A report issued last year by the U.S. Department of Health & Human Services cited that 32 percent of the 644 home health agencies that were reviewed were noncompliant with face-to-face documentation requirements. In response, the Centers for Medicare & Medicaid Services (CMS) has decided to audit all home health agencies. Additionally, in 2013, the Centers for Medicare & Medicaid Services (CMS) uncovered $34.6 billion in improper overpayments to healthcare providers, as part of the U.S. government’s concerted effort to reduce waste in healthcare programs. In light of these two developments, every home health agency will be audited with increased scrutiny on the face-to-face encounter and improper payments.
According to a federal government-run website, paymentaccuracy.gov, “Improper payments occur when: funds go to the wrong recipient: the right recipient receives the incorrect amount of funds (including overpayments and underpayments); documentation is not available to support a payment; or the recipient uses funds in an improper manner.”
While a small percentage of audits uncover fraud, the majority of audits reveal unintentional errors in claims preparation and processing. Agency staff members need to be well-versed in audit triggers and ways to proactively prepare for audits.
The following are five tips to help agencies avoid surprises that can negatively affect cash flow, tie up resources and damage reputation:
1. Understand the main audit triggers.
Auditors review claims documentation to identify discrepancies in four error categories:
• No documentation. The provider fails to comply with requests for medical records supporting the claim.
• Insufficient documentation. The medical documentation submitted is inadequate to support payment for the services billed.
• Medically unnecessary. Based on the medical records submitted the services billed were not medically necessary based upon Medicare coverage policies.
• Incorrect coding. The provider submits medical documentation supporting the service was performed by someone else.
2. Embed compliance procedures in daily work flow.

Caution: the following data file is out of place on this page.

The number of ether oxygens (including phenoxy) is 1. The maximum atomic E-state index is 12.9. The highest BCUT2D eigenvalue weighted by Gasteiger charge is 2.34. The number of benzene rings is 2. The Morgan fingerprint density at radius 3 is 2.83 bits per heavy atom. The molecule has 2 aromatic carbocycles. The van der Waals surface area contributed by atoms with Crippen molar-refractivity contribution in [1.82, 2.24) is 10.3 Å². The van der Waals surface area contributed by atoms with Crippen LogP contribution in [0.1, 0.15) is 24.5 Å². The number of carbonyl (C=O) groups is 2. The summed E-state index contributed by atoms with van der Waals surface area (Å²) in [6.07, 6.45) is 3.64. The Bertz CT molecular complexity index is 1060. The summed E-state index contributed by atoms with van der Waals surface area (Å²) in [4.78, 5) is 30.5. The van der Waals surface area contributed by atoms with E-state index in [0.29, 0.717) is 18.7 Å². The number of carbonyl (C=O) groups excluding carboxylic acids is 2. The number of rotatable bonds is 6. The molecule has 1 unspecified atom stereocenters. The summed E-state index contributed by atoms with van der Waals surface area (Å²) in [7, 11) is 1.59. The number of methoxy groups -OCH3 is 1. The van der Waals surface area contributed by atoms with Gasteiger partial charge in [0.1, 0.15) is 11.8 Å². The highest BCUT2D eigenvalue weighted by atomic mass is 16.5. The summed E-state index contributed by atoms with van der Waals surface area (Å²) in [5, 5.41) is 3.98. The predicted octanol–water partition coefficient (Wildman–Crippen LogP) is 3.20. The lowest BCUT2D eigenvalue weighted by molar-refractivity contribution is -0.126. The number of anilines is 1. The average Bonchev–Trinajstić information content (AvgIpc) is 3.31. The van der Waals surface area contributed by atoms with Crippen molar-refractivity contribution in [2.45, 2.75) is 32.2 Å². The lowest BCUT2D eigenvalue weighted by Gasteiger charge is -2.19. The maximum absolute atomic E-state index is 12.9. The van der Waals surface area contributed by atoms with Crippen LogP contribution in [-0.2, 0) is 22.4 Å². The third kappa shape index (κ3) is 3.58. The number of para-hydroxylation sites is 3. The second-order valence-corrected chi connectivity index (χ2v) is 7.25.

Audits of claims will be less disruptive to business operations if staff members are well-versed in CMS requirements. Staff should develop documentation procedures that align with CMS and follow them as part of their daily work flow. Adjustments can be made as lessons are leaned in the audit process. CMS offers resources on regulations and guidance at http://www.cms.gov.
3. Assess your agency.
Proactively monitor how well your agency is in compliance with Medicare and Medicaid requirements and how well your staff is serving patients. Conduct self-audits to identify coverage and coding errors before your agency is audited by a CMS contractor. The Office of Inspector General (OIG) has compliance guidelines that offer a framework for conducting a self-audit. See website: http://oig.hhs.gov/compliance/compliance-guidance/index.asp. Medicare-certified home health agencies serving 60 or more patients during the previous 12 months, must participate in Home Health Consumer Assessment of Healthcare Providers and Systems (HH CAHPS) surveys. However, voluntarily implementing HH CAHPS surveys can be helpful in identifying potential audit risk areas. Furthermore, the survey results can provide a holistic view of risk agency-wide by analyzing areas where quality of care is lagging.
4. Document correctly and electronically.
Patient medical records should be accessible electronically in an integrated software solution that manages all aspects of operations from patient referrals and charting to payroll and billing. Ensuring that medical records contain appropriate documentation can help protect against audit risk. Some examples of required documentation include:
• Physician certification/recertification of ‘confined to home’ status and the need for home health services.
• Face-to-face encounter. CMS’s proposed electronic and paper versions of its clinical documentation template can be used to assist physicians in documenting their home health face-to-face encounters.
• Therapy notes.
• Comprehensive assessment of the patient.
5. Prove that patient visits took place.
Unique to the home healthcare industry is that the clinician delivers services in the patient’s home. An electronic visit verification system enables clinicians to capture their GPS location along with date and time stamps when they check-in and check-out of the patient’s home, as well as record vital signs and take notes. This provides documented proof of where and when the service took place. Electronic visit verification is best captured through an app on a Smartphone or tablet that is integrated with the agency’s software solution.
As CMS audits continue to scrutinize the face-to-face documentation requirements and recoup overpayments to reduce costs, the best defense for a home healthcare agency is adoption of an automated, integrated software solution that manages every aspect of operations including electronic visit verification.